Drink to your health? Only if you're an older woman, study finds

L'chaim. Sante. Salud. But only women ages 65 or older can truly drink to their health, study finds

The idea that alcohol consumption might be good for our health is not a new one, and a welter of studies comparing non-drinkers' health with that of drinkers has inspired hope among those who imbibe that it's true.

But a new study of people older than 50 largely scotches that hope. Unless you're a woman over 65, alcohol consumption is unlikely to forestall your death, a group of British researchers has found. For these older women, they add, the health benefits of alcohol are not enormous, but drinkers were less likely to die during a follow-up period of between six and 10 years.

The same study initially returned findings that men between the ages of 50 and 65 might reap a small benefit from drinking alcohol. But those apparent benefits evaporated when the researchers scrubbed from their non-drinking "reference group" all those who used to drink but have stopped.

This strange twist does more than disappoint middle-aged men eager to believe that alcohol makes them more robust. It also casts doubt on many studies that have concluded that drinkers are healthier than those who don't imbibe.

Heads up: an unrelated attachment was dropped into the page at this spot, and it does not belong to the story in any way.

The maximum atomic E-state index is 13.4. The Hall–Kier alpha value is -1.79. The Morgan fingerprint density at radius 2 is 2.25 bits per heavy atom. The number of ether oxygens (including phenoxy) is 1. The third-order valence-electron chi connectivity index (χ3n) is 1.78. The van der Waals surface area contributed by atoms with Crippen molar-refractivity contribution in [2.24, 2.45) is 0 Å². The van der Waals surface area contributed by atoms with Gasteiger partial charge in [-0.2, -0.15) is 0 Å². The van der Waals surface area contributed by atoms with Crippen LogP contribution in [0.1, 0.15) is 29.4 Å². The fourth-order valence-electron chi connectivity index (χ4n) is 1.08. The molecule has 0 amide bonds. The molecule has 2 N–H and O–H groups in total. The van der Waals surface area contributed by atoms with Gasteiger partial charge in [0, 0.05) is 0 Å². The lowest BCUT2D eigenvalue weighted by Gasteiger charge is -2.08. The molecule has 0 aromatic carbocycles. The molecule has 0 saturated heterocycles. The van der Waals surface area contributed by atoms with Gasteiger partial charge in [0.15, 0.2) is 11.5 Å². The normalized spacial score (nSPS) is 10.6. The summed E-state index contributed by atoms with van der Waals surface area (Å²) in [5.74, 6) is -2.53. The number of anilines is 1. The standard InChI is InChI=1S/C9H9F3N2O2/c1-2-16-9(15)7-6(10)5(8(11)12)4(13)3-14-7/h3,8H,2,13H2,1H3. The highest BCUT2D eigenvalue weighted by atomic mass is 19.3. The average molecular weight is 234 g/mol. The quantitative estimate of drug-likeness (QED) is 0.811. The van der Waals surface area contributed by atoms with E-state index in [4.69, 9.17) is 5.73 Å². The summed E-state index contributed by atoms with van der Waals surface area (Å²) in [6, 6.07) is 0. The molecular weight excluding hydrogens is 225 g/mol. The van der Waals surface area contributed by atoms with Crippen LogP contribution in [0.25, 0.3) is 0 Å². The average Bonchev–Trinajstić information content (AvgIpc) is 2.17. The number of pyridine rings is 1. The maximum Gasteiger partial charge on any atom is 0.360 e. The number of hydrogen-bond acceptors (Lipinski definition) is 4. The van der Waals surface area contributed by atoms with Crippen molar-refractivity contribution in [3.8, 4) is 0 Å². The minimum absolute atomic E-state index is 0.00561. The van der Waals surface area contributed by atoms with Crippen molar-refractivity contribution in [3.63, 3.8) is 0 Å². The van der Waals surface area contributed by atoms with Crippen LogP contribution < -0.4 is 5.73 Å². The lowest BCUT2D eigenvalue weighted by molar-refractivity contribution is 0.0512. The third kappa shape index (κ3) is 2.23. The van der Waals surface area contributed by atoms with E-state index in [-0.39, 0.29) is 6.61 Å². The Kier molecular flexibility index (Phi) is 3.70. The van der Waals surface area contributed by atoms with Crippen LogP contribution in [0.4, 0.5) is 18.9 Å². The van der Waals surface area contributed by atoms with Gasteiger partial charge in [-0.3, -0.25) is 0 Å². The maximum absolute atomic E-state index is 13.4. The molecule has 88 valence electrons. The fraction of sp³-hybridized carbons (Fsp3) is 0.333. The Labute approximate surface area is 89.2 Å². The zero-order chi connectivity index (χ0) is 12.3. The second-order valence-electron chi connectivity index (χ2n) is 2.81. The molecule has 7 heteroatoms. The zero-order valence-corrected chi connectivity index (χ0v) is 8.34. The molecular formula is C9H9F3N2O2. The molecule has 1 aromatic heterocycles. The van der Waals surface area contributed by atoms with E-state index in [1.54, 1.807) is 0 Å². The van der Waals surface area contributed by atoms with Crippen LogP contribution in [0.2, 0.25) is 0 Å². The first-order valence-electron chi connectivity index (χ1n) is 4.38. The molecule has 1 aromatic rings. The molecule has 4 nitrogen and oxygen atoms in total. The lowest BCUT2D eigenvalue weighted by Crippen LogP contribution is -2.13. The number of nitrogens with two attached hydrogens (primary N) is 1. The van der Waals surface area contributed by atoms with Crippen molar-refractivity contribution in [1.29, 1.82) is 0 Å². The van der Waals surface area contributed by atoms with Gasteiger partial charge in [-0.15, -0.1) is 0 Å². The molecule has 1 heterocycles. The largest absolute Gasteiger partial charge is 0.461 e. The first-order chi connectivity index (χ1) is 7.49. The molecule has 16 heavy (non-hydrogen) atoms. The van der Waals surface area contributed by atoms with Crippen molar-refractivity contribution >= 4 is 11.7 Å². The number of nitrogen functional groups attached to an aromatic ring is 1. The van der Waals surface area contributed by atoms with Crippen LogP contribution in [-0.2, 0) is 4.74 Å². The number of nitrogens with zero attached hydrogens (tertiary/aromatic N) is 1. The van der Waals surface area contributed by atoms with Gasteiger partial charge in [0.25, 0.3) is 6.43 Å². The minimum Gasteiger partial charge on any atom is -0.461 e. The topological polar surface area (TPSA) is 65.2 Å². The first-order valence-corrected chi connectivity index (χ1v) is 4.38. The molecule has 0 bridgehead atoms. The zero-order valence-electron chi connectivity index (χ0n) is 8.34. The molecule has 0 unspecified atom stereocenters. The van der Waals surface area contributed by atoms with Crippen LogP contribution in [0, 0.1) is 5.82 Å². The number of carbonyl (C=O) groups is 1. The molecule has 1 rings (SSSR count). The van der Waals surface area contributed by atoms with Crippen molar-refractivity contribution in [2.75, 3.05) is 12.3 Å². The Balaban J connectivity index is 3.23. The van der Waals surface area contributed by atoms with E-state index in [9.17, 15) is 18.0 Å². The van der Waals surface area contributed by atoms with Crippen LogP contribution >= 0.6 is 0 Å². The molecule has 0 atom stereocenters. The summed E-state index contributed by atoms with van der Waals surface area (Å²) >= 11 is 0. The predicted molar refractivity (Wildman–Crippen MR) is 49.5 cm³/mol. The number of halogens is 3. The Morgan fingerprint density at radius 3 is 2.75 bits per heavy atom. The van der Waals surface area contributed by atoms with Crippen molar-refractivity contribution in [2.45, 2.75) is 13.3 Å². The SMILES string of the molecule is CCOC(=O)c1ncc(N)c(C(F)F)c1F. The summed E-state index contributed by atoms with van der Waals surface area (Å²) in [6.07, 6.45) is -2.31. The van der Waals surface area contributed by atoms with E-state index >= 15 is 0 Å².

It turns out that former drinkers, who may have quit because they became ill or were recovering alcoholics, are a much less-healthy group than people who simply never drank at all. But researchers often lump these former drinkers  together with people who have always been teetotalers (the authors of the current study estimate that more than half of those who call themselves non-drinkers are misclassified as people who never drank).

The inclusion of these less-healthy former drinkers makes the average health of "non-drinkers" look poorer. In comparison, those who consume alcohol tend to look healthier.

In the current study, when these former drinkers were expunged from the comparison-group of teetotalers, the non-drinking group suddenly looked healthier. And the bar for showing alcohol's health benefits rose. The apparent benefits of alcohol--at least for men 50-to-65--vanished.

Published Tuesday in the journal BMJ Open, the study suggests that many studies finding health benefits from alcohol consumption suffer from the same fatal flaw. The benefits of alcohol consumption, therefore, have generally been overstated in recent research.

But let's get back to those older ladies. In the current study, compared to women over 65 who were lifelong teetotalers, they were 24% to 33% less likely to die during the study period. And those health benefits did not significantly vary with the amount women drank: those who claimed they drank two or fewer drinks per month were just as protected against death from any cause as those who drank 15 or even 20 "units" of alcohol per week.

The authors warn that older drinkers are more likely to have health conditions, and to take medicine for them, that impair their ability to metabolize alcohol. That puts this group of people at greater risk from drinking alcohol. Even the finding that alcohol consumption benefits older women, they caution, may be the result of "selection bias," wherein the group of women polled for this study were somehow unusually healthy.

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